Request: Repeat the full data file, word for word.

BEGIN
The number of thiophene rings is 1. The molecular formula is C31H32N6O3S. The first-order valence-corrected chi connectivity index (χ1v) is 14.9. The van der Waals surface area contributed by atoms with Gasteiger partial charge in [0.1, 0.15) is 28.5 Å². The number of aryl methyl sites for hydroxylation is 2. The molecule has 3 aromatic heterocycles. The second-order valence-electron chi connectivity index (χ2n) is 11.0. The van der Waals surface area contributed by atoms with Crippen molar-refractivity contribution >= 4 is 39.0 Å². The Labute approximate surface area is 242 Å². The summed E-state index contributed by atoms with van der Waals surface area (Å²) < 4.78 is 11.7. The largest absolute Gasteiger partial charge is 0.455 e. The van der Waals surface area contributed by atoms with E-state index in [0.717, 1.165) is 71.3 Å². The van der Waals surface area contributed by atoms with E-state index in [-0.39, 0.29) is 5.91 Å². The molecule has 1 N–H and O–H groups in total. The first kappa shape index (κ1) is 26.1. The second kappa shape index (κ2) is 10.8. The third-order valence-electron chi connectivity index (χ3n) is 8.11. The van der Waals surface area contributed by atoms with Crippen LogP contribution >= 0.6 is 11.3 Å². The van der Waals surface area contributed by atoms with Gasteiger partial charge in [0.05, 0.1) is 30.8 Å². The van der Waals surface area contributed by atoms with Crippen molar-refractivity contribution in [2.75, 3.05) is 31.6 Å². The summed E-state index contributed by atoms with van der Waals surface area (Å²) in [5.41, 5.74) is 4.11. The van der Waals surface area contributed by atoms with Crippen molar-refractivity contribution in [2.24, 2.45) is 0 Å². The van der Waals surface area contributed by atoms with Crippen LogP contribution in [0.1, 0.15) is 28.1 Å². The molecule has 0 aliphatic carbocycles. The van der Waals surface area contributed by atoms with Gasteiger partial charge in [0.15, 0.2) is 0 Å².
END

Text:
The number of thiophene rings is 1. The molecular formula is C31H32N6O3S. The first-order valence-corrected chi connectivity index (χ1v) is 14.9. The van der Waals surface area contributed by atoms with Gasteiger partial charge in [0.1, 0.15) is 28.5 Å². The number of aryl methyl sites for hydroxylation is 2. The molecule has 3 aromatic heterocycles. The second-order valence-electron chi connectivity index (χ2n) is 11.0. The van der Waals surface area contributed by atoms with Crippen molar-refractivity contribution >= 4 is 39.0 Å². The Labute approximate surface area is 242 Å². The summed E-state index contributed by atoms with van der Waals surface area (Å²) < 4.78 is 11.7. The largest absolute Gasteiger partial charge is 0.455 e. The van der Waals surface area contributed by atoms with E-state index in [0.717, 1.165) is 71.3 Å². The van der Waals surface area contributed by atoms with E-state index in [-0.39, 0.29) is 5.91 Å². The molecule has 1 N–H and O–H groups in total. The first kappa shape index (κ1) is 26.1. The second kappa shape index (κ2) is 10.8. The third-order valence-electron chi connectivity index (χ3n) is 8.11. The van der Waals surface area contributed by atoms with Crippen LogP contribution >= 0.6 is 11.3 Å². The van der Waals surface area contributed by atoms with Gasteiger partial charge in [0.05, 0.1) is 30.8 Å². The van der Waals surface area contributed by atoms with Crippen molar-refractivity contribution in [2.75, 3.05) is 31.6 Å². The summed E-state index contributed by atoms with van der Waals surface area (Å²) in [5.41, 5.74) is 4.11. The van der Waals surface area contributed by atoms with Crippen molar-refractivity contribution in [2.24, 2.45) is 0 Å². The van der Waals surface area contributed by atoms with Crippen LogP contribution in [0.1, 0.15) is 28.1 Å². The molecule has 0 aliphatic carbocycles. The van der Waals surface area contributed by atoms with Gasteiger partial charge in [0.15, 0.2) is 0 Å².